Avigdor Arikha

Tubes of Paint in their Drawer


Not on display

Avigdor Arikha 1929–2010
Pastel on paper
Support: 499 × 329 mm
Presented by the Friends of the Tate Gallery 1987

Catalogue entry

T04939 Tubes of Paint in their Drawer 1985

Pastel on velvet paper 499 × 329 (19 1/2 × 13)
Inscribed ‘85 Arikha’ b.r.
Presented by the Friends of the Tate Gallery 1987
Exh: Avigdor Arikha: Oil Paintings, Pastels and Drawings, Marlborough Fine Art Ltd., Oct. 1986 (20, repr. p.28); Original Eyes: Progressive Vision in British Watercolour 1750–1850, Tate Gallery Liverpool, May–Aug. 1991 (no number, repr. p.8)
Lit: Friends of the Tate Gallery Report 1987–8, 1988, p.12, repr. Also repr. Richard Channin, André Fermigier, Robert Hughes et al., Arikha, Paris 1985, p.194 (col.); Jean Clair, La Renaissance du pastel, Paris 1989, pl.1; Duncan Thomson, Arikha, 1994, p.165 (col.)

This pastel depicts the contents of part of a drawer in the artist's studio in Paris. The tubes of paint (at least sixty can be counted) are lying on their sides and distributed between four irregularly shaped compartments. The image is predominantly grey but the labels of the paint tubes are picked out in yellow, red and occasionally blue.

Arikha's still lifes are based mostly on his immediate physical environment and often feature small, commonplace objects found in his home or studio. His subjects are rarely planned in advance and once started are always completed in one sitting. In a number of drawings and paintings Arikha has chosen to study, as here, a group of similar or near identical objects in close association.

In conversation with the compiler in Paris on 25 April 1990, Arikha said he was drawn to the subject depicted in T 04939 for purely visual reasons. What interested him was the density of the structure created by the paint tubes being massed together; their extraordinary appearance had struck him one day quite by chance. The tubes and drawer were ‘spectacular’ to look at: ‘chaotic, chaos within order’. This manner of responding to a purely visual stimulus is typical of his working practice. Arikha often returns to the same motifs and has made a number of still-life studies which include tubes of paint as the principal motif, such as ‘Tubes of White Paint’, 1981 (oil on canvas, repr. Channin, Fermigier, Hughes et al. 1985, p.121). Although smaller than T04939, the 1983 pastel entitled ‘Paint Tubes’ (191 × 321 mm, repr. Avigdor Arikha: Paintings, Drawings and Pastels, exh. cat., Marlborough Gallery, New York 1983, p.40) is similar in character.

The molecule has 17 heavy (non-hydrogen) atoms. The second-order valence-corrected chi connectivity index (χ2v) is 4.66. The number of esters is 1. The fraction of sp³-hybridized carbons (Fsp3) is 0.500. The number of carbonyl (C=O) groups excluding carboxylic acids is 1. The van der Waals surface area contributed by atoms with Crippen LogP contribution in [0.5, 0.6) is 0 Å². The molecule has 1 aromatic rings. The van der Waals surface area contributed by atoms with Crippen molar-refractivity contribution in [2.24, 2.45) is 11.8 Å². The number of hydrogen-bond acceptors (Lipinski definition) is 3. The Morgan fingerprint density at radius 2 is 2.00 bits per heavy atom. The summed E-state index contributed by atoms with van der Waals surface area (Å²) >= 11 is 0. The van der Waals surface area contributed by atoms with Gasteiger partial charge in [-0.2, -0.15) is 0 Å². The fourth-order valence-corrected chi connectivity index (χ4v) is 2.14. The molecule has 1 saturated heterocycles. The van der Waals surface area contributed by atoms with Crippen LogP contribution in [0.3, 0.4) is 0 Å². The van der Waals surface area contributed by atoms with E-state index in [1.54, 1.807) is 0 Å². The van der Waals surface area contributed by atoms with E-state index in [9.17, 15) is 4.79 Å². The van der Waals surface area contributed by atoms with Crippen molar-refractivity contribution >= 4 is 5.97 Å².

Arikha first used pastel as a child and again during the 1950s. In 1983 the Louvre acquired a pastel portrait of Madame Tronchin by the eighteenth-century Swiss artist Jean-Etienne Liotard. Arikha, who has been involved with the Louvre for many years, was present when the pastel arrived at the Cabinet des dessins, and was sufficiently moved by the encounter to experiment with the medium in his own work. He then began to work occasionally with pastel, a medium which offered very different qualities to those of oil paint. In conversation Arikha pointed out that layers of pastel colour can be put down without them merging, something that can not be done in an oil painting made in a single sitting.

This entry has been approved by the artist.

Published in:
Tate Gallery: Illustrated Catalogue of Acquisitions 1986-88, London 1996


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